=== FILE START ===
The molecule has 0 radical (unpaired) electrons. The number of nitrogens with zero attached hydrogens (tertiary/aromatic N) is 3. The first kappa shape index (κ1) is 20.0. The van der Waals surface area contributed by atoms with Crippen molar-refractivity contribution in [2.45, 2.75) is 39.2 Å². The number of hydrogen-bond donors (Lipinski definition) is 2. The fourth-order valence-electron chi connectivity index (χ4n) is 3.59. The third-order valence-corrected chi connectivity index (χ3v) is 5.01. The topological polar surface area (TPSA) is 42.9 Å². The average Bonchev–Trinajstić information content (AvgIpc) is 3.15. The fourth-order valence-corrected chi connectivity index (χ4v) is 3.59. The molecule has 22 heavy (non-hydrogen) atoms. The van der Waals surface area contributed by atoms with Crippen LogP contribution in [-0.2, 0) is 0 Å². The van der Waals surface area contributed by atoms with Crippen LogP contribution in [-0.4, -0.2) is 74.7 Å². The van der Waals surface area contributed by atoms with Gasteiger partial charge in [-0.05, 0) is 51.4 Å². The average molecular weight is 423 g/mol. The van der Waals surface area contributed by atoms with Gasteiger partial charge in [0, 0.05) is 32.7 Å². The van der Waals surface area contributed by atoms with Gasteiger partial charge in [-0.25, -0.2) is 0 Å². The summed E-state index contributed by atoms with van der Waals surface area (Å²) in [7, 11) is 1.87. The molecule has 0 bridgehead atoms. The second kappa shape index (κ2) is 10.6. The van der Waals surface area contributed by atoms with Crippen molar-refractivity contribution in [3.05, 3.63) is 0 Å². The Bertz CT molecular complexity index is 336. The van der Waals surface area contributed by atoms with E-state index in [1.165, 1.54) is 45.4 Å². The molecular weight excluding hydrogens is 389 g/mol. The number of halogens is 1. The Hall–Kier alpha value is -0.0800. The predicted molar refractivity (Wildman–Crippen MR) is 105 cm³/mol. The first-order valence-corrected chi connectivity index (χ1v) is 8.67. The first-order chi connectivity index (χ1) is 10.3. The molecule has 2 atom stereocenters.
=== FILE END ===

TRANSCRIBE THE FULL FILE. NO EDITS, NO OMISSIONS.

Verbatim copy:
The molecule has 0 radical (unpaired) electrons. The number of nitrogens with zero attached hydrogens (tertiary/aromatic N) is 3. The first kappa shape index (κ1) is 20.0. The van der Waals surface area contributed by atoms with Crippen molar-refractivity contribution in [2.45, 2.75) is 39.2 Å². The number of hydrogen-bond donors (Lipinski definition) is 2. The fourth-order valence-electron chi connectivity index (χ4n) is 3.59. The third-order valence-corrected chi connectivity index (χ3v) is 5.01. The topological polar surface area (TPSA) is 42.9 Å². The average Bonchev–Trinajstić information content (AvgIpc) is 3.15. The fourth-order valence-corrected chi connectivity index (χ4v) is 3.59. The molecule has 22 heavy (non-hydrogen) atoms. The van der Waals surface area contributed by atoms with Crippen LogP contribution in [-0.2, 0) is 0 Å². The van der Waals surface area contributed by atoms with Crippen LogP contribution in [-0.4, -0.2) is 74.7 Å². The van der Waals surface area contributed by atoms with Gasteiger partial charge in [-0.05, 0) is 51.4 Å². The average molecular weight is 423 g/mol. The van der Waals surface area contributed by atoms with Gasteiger partial charge in [0, 0.05) is 32.7 Å². The van der Waals surface area contributed by atoms with Gasteiger partial charge in [-0.25, -0.2) is 0 Å². The summed E-state index contributed by atoms with van der Waals surface area (Å²) in [7, 11) is 1.87. The molecule has 0 bridgehead atoms. The second kappa shape index (κ2) is 10.6. The van der Waals surface area contributed by atoms with Crippen molar-refractivity contribution in [3.05, 3.63) is 0 Å². The Bertz CT molecular complexity index is 336. The van der Waals surface area contributed by atoms with E-state index in [1.165, 1.54) is 45.4 Å². The molecular weight excluding hydrogens is 389 g/mol. The number of halogens is 1. The Hall–Kier alpha value is -0.0800. The predicted molar refractivity (Wildman–Crippen MR) is 105 cm³/mol. The first-order valence-corrected chi connectivity index (χ1v) is 8.67. The first-order chi connectivity index (χ1) is 10.3. The molecule has 2 atom stereocenters.